Tuesday, November 20, 2007

Philosophy can’t stay in its ivory tower. It provides a weapon against dogma and manipulation

UNESCO.org /Services / Courier Themes Education Natural Sciences Social & Human Sciences Culture Communication & Information Special Themes Worldwide Africa Arab States Asia and the Pacific Europe and North America Latin America and the Caribbean Communities Member States Permanent Delegations National Commissions Ministries National Institutions Parliamentarians Cities and Local Authorities United Nations System Intergovernmental Organizations Non-Governmental Organizations Private Sector Media Specialized Networks Subscribe to the Courier Available in six languages

2007 - number 9 Philosophy : A cosmic responsibility Eight philosophers contributed to this issue of the UNESCO Courier, focusing on the role of philosophy today. Different approaches, varied concerns, but one certainty: philosophy can’t stay in its ivory tower. It provides a weapon against dogma and manipulation. And, to cite one of Jostein Gaarder’s ideas, philosophers have a cosmic responsibility. (More)

Jostein Gaarder : A user’s manual for our planet
As pollution and climate change threaten human survival on our planet, Norwegian philosopher Jostein Gaarder –the internationally celebrated author of "Sophie’s World" – argues that philosophy can help us defuse the time bomb that is ticking away. More

Michel Onfray : A philosopher of the Enlightenment
From art and politics to bioethics, religion, the internet and the odyssey of tea, French philosopher Michel Onfrey focuses on a multitude of issues that concern contemporary humanity in his numerous books and lectures. For Mr Onfray, philosophy must be effective on the existential plane. More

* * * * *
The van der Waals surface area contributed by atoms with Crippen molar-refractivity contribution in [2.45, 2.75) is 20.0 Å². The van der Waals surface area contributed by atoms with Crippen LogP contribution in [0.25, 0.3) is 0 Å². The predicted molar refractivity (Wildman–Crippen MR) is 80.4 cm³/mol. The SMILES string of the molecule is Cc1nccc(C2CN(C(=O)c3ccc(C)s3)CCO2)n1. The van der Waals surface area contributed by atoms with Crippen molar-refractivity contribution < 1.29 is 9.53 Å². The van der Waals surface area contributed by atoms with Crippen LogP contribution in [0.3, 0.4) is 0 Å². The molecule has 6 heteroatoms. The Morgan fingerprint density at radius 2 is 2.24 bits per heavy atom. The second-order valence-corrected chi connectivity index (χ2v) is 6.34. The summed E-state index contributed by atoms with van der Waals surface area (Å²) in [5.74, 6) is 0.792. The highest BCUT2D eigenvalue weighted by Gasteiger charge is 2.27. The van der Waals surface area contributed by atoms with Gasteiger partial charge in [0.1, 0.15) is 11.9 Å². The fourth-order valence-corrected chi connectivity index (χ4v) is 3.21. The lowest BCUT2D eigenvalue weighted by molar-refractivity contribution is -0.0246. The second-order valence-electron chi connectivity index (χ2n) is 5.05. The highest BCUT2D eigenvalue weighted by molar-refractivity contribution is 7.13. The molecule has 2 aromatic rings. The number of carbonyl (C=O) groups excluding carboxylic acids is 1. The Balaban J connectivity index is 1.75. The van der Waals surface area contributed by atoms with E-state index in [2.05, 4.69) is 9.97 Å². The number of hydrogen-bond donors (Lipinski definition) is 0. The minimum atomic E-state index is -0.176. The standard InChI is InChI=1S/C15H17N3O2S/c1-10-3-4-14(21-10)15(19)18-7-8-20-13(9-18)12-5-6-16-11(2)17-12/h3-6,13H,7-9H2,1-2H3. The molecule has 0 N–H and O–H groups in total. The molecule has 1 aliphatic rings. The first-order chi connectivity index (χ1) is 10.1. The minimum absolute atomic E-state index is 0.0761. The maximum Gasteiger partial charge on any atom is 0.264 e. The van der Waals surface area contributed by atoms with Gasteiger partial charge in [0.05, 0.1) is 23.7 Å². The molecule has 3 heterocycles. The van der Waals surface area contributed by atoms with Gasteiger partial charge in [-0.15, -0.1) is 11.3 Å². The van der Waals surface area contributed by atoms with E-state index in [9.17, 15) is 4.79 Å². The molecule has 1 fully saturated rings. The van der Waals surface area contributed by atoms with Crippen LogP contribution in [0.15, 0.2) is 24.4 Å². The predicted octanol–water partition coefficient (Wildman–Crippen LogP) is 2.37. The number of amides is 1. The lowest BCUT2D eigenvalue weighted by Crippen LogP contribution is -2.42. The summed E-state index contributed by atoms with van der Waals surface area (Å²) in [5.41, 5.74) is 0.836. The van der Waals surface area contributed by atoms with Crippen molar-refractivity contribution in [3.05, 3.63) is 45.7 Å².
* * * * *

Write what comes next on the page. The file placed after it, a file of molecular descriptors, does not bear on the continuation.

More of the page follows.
M. E. Orellana Benado : The humanity of humour
“There is nothing so ridiculous but some philosopher has said it,” Cicero argued. Chilean philosopher M. E. Orellana Benado for his part postulates that humour “has more to do with the diversity of ways in which we live (that is to say, with our identities), than with the way we reason and think (that is to say with our nature as human beings).” More

Peter J. King : Philosophy against manipulation
Philosophy cannot make people honest, believes British Professor Peter J. King, author of 100 Philosophers: a guide to the greatest thinkers of humanity. But it gives us the tools to defend ourselves against those who are neither benevolent nor truthful …who wish to manipulate us. More

Ioanna Kuçuradi : A Sisyphean task
The confusion prevailing in particular in political discourse makes it possible to claim “the right to offend”1 or to ascribe different meanings to the same terms: freedom of expression, laicité, terror etc. Philosophy can provide the tools against this misuse which has crucial results for practice, believes Turkish philosopher Ioanna Kuçuradi. More

Mohammed Arkoun : Philosophy and religion, between exchange and tension
“Islamizing” modernity instead of modernizing Islam – preposterous! worries Professor Mohammed Arkoun. A refuge in poor countries, a rejection of “tele-techno-scientific reasoning” in rich countries, religiosity is spreading in the world at the expense of humanist values and philosophical thinking. More

Kwasi Wiredu : Fostering intercultural understanding through dialogue
If the logical independence of morality from religion were to be generally understood, some of the ferocity of current conflicts might be reduced, says Ghanaian philosopher Kwasi Wiredu. More

Woo-Tak Kee : Towards a philosophy of universality
It is the philosopher’s task to “recover humanity” believes South-Korean philosopher Woo-Tak Kee who recommends a world philosophy for a world community. A philosophy that should play an important part in the universality within cultural diversity. More

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